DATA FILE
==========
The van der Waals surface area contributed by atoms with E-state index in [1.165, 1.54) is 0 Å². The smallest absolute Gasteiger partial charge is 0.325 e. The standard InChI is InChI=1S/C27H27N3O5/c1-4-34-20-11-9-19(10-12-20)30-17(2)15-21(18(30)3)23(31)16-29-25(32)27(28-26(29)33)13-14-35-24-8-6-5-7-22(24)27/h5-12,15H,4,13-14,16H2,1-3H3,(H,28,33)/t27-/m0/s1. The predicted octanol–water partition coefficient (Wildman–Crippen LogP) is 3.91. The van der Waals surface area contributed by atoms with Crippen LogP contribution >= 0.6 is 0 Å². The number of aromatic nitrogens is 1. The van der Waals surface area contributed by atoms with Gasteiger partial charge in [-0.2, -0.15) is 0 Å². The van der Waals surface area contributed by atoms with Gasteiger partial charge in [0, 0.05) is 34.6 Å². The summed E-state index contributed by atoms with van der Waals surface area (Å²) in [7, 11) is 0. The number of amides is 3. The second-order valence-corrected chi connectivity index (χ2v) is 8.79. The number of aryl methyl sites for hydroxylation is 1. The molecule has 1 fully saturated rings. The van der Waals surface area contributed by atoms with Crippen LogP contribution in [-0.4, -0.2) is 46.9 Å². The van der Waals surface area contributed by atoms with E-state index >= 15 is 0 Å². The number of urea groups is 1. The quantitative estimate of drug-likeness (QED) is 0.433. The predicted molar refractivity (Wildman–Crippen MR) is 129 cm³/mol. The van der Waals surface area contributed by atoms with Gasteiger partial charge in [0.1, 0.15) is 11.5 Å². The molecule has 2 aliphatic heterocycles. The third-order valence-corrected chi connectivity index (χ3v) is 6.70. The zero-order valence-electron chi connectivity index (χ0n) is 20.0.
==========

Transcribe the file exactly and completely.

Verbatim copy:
The van der Waals surface area contributed by atoms with E-state index in [1.165, 1.54) is 0 Å². The smallest absolute Gasteiger partial charge is 0.325 e. The standard InChI is InChI=1S/C27H27N3O5/c1-4-34-20-11-9-19(10-12-20)30-17(2)15-21(18(30)3)23(31)16-29-25(32)27(28-26(29)33)13-14-35-24-8-6-5-7-22(24)27/h5-12,15H,4,13-14,16H2,1-3H3,(H,28,33)/t27-/m0/s1. The predicted octanol–water partition coefficient (Wildman–Crippen LogP) is 3.91. The van der Waals surface area contributed by atoms with Crippen LogP contribution >= 0.6 is 0 Å². The number of aromatic nitrogens is 1. The van der Waals surface area contributed by atoms with Gasteiger partial charge in [-0.2, -0.15) is 0 Å². The van der Waals surface area contributed by atoms with Gasteiger partial charge in [0, 0.05) is 34.6 Å². The summed E-state index contributed by atoms with van der Waals surface area (Å²) in [7, 11) is 0. The number of amides is 3. The second-order valence-corrected chi connectivity index (χ2v) is 8.79. The number of aryl methyl sites for hydroxylation is 1. The molecule has 1 fully saturated rings. The van der Waals surface area contributed by atoms with Crippen LogP contribution in [-0.4, -0.2) is 46.9 Å². The van der Waals surface area contributed by atoms with E-state index >= 15 is 0 Å². The number of urea groups is 1. The quantitative estimate of drug-likeness (QED) is 0.433. The predicted molar refractivity (Wildman–Crippen MR) is 129 cm³/mol. The van der Waals surface area contributed by atoms with Gasteiger partial charge in [0.1, 0.15) is 11.5 Å². The molecule has 2 aliphatic heterocycles. The third-order valence-corrected chi connectivity index (χ3v) is 6.70. The zero-order valence-electron chi connectivity index (χ0n) is 20.0.